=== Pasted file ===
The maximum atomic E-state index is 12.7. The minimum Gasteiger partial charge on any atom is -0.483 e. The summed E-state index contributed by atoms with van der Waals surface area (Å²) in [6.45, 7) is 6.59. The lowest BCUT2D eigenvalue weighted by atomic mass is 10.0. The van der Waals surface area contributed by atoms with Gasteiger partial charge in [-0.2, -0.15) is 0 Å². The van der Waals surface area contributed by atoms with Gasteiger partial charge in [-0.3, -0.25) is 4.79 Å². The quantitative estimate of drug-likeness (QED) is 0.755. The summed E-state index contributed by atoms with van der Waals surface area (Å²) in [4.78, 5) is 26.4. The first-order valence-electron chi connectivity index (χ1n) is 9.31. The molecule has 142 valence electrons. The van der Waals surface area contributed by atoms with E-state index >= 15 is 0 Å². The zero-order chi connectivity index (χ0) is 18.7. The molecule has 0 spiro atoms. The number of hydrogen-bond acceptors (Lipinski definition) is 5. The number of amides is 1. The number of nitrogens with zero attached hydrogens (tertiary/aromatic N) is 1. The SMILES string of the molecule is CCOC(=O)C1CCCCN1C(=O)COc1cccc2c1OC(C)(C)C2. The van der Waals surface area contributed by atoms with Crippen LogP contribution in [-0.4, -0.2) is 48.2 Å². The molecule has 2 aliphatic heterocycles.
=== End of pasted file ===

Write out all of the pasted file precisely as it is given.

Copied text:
The maximum atomic E-state index is 12.7. The minimum Gasteiger partial charge on any atom is -0.483 e. The summed E-state index contributed by atoms with van der Waals surface area (Å²) in [6.45, 7) is 6.59. The lowest BCUT2D eigenvalue weighted by atomic mass is 10.0. The van der Waals surface area contributed by atoms with Gasteiger partial charge in [-0.2, -0.15) is 0 Å². The van der Waals surface area contributed by atoms with Gasteiger partial charge in [-0.3, -0.25) is 4.79 Å². The quantitative estimate of drug-likeness (QED) is 0.755. The summed E-state index contributed by atoms with van der Waals surface area (Å²) in [4.78, 5) is 26.4. The first-order valence-electron chi connectivity index (χ1n) is 9.31. The molecule has 142 valence electrons. The van der Waals surface area contributed by atoms with E-state index >= 15 is 0 Å². The zero-order chi connectivity index (χ0) is 18.7. The molecule has 0 spiro atoms. The number of hydrogen-bond acceptors (Lipinski definition) is 5. The number of amides is 1. The number of nitrogens with zero attached hydrogens (tertiary/aromatic N) is 1. The SMILES string of the molecule is CCOC(=O)C1CCCCN1C(=O)COc1cccc2c1OC(C)(C)C2. The van der Waals surface area contributed by atoms with Crippen LogP contribution in [-0.4, -0.2) is 48.2 Å². The molecule has 2 aliphatic heterocycles.